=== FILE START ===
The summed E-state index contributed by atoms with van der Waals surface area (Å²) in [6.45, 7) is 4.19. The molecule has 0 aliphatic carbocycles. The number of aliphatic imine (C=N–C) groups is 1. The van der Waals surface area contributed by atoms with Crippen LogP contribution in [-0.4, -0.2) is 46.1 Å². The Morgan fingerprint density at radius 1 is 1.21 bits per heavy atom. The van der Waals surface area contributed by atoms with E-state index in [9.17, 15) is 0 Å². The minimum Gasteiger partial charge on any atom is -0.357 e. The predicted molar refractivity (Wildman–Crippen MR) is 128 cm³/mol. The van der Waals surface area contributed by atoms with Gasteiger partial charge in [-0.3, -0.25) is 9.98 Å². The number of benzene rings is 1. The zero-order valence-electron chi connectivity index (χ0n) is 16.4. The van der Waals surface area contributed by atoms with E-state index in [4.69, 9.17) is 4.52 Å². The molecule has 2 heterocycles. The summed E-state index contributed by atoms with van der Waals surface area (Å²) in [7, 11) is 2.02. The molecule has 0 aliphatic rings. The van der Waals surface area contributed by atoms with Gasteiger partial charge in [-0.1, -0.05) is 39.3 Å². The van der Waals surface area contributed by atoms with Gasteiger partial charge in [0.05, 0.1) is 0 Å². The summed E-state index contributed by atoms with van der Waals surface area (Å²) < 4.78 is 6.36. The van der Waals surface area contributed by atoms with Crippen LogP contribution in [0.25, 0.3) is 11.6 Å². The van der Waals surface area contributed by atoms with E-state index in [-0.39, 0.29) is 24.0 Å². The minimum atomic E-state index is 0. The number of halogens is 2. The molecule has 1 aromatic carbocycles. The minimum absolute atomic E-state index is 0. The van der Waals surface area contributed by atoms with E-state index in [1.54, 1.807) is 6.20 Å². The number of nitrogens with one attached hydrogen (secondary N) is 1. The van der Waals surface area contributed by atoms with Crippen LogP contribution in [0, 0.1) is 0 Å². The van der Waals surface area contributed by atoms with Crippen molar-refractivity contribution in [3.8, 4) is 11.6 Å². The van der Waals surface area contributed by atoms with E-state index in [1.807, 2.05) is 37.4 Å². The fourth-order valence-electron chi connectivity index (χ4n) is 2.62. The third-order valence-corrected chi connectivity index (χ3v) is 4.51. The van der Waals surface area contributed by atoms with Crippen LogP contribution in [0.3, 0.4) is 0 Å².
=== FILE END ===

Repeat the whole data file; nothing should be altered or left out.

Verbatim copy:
The summed E-state index contributed by atoms with van der Waals surface area (Å²) in [6.45, 7) is 4.19. The molecule has 0 aliphatic carbocycles. The number of aliphatic imine (C=N–C) groups is 1. The van der Waals surface area contributed by atoms with Crippen LogP contribution in [-0.4, -0.2) is 46.1 Å². The Morgan fingerprint density at radius 1 is 1.21 bits per heavy atom. The van der Waals surface area contributed by atoms with E-state index in [9.17, 15) is 0 Å². The minimum Gasteiger partial charge on any atom is -0.357 e. The predicted molar refractivity (Wildman–Crippen MR) is 128 cm³/mol. The van der Waals surface area contributed by atoms with Gasteiger partial charge in [-0.3, -0.25) is 9.98 Å². The number of benzene rings is 1. The zero-order valence-electron chi connectivity index (χ0n) is 16.4. The van der Waals surface area contributed by atoms with E-state index in [4.69, 9.17) is 4.52 Å². The molecule has 2 heterocycles. The summed E-state index contributed by atoms with van der Waals surface area (Å²) in [7, 11) is 2.02. The molecule has 0 aliphatic rings. The van der Waals surface area contributed by atoms with Gasteiger partial charge in [-0.1, -0.05) is 39.3 Å². The van der Waals surface area contributed by atoms with Gasteiger partial charge in [0.05, 0.1) is 0 Å². The summed E-state index contributed by atoms with van der Waals surface area (Å²) < 4.78 is 6.36. The van der Waals surface area contributed by atoms with Crippen LogP contribution in [0.25, 0.3) is 11.6 Å². The van der Waals surface area contributed by atoms with E-state index in [-0.39, 0.29) is 24.0 Å². The minimum atomic E-state index is 0. The number of halogens is 2. The molecule has 1 aromatic carbocycles. The minimum absolute atomic E-state index is 0. The van der Waals surface area contributed by atoms with E-state index in [1.54, 1.807) is 6.20 Å². The number of nitrogens with one attached hydrogen (secondary N) is 1. The van der Waals surface area contributed by atoms with Crippen LogP contribution in [0, 0.1) is 0 Å². The van der Waals surface area contributed by atoms with Crippen molar-refractivity contribution in [3.8, 4) is 11.6 Å². The van der Waals surface area contributed by atoms with E-state index in [1.807, 2.05) is 37.4 Å². The fourth-order valence-electron chi connectivity index (χ4n) is 2.62. The third-order valence-corrected chi connectivity index (χ3v) is 4.51. The van der Waals surface area contributed by atoms with Crippen LogP contribution in [0.3, 0.4) is 0 Å².